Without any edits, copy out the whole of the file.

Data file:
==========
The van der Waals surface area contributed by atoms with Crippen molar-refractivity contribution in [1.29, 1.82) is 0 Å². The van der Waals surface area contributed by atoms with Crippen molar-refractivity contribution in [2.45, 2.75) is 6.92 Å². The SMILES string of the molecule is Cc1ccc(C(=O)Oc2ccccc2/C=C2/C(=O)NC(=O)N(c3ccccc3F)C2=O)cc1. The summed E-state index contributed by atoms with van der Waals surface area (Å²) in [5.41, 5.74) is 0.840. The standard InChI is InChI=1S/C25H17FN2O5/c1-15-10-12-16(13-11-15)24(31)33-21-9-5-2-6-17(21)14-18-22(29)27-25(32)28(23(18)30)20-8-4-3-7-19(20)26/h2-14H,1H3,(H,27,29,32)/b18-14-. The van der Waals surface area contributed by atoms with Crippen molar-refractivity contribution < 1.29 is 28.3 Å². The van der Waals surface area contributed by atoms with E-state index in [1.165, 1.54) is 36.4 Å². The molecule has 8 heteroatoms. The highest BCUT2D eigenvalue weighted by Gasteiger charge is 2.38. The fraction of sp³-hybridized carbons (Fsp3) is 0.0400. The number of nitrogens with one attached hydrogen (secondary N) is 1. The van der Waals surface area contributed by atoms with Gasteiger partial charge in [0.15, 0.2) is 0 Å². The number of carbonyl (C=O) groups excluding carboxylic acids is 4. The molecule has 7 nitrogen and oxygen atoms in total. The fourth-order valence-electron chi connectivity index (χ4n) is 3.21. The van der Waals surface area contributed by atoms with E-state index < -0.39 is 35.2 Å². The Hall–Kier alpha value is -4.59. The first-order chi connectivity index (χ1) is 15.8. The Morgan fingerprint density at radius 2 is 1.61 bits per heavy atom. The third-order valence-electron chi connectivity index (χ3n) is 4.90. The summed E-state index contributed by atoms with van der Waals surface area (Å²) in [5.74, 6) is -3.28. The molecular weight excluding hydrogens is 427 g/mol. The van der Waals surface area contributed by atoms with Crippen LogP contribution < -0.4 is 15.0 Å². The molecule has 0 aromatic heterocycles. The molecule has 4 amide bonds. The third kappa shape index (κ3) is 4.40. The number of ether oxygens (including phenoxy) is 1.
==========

The van der Waals surface area contributed by atoms with Crippen molar-refractivity contribution in [1.29, 1.82) is 0 Å². The van der Waals surface area contributed by atoms with Crippen molar-refractivity contribution in [2.45, 2.75) is 6.92 Å². The SMILES string of the molecule is Cc1ccc(C(=O)Oc2ccccc2/C=C2/C(=O)NC(=O)N(c3ccccc3F)C2=O)cc1. The summed E-state index contributed by atoms with van der Waals surface area (Å²) in [5.41, 5.74) is 0.840. The standard InChI is InChI=1S/C25H17FN2O5/c1-15-10-12-16(13-11-15)24(31)33-21-9-5-2-6-17(21)14-18-22(29)27-25(32)28(23(18)30)20-8-4-3-7-19(20)26/h2-14H,1H3,(H,27,29,32)/b18-14-. The van der Waals surface area contributed by atoms with Crippen molar-refractivity contribution < 1.29 is 28.3 Å². The van der Waals surface area contributed by atoms with E-state index in [1.165, 1.54) is 36.4 Å². The molecule has 8 heteroatoms. The highest BCUT2D eigenvalue weighted by Gasteiger charge is 2.38. The fraction of sp³-hybridized carbons (Fsp3) is 0.0400. The number of nitrogens with one attached hydrogen (secondary N) is 1. The van der Waals surface area contributed by atoms with Gasteiger partial charge in [0.15, 0.2) is 0 Å². The number of carbonyl (C=O) groups excluding carboxylic acids is 4. The molecule has 7 nitrogen and oxygen atoms in total. The fourth-order valence-electron chi connectivity index (χ4n) is 3.21. The van der Waals surface area contributed by atoms with E-state index < -0.39 is 35.2 Å². The Hall–Kier alpha value is -4.59. The first-order chi connectivity index (χ1) is 15.8. The Morgan fingerprint density at radius 2 is 1.61 bits per heavy atom. The third-order valence-electron chi connectivity index (χ3n) is 4.90. The summed E-state index contributed by atoms with van der Waals surface area (Å²) in [5.74, 6) is -3.28. The molecular weight excluding hydrogens is 427 g/mol. The van der Waals surface area contributed by atoms with Crippen LogP contribution < -0.4 is 15.0 Å². The molecule has 0 aromatic heterocycles. The molecule has 4 amide bonds. The third kappa shape index (κ3) is 4.40. The number of ether oxygens (including phenoxy) is 1.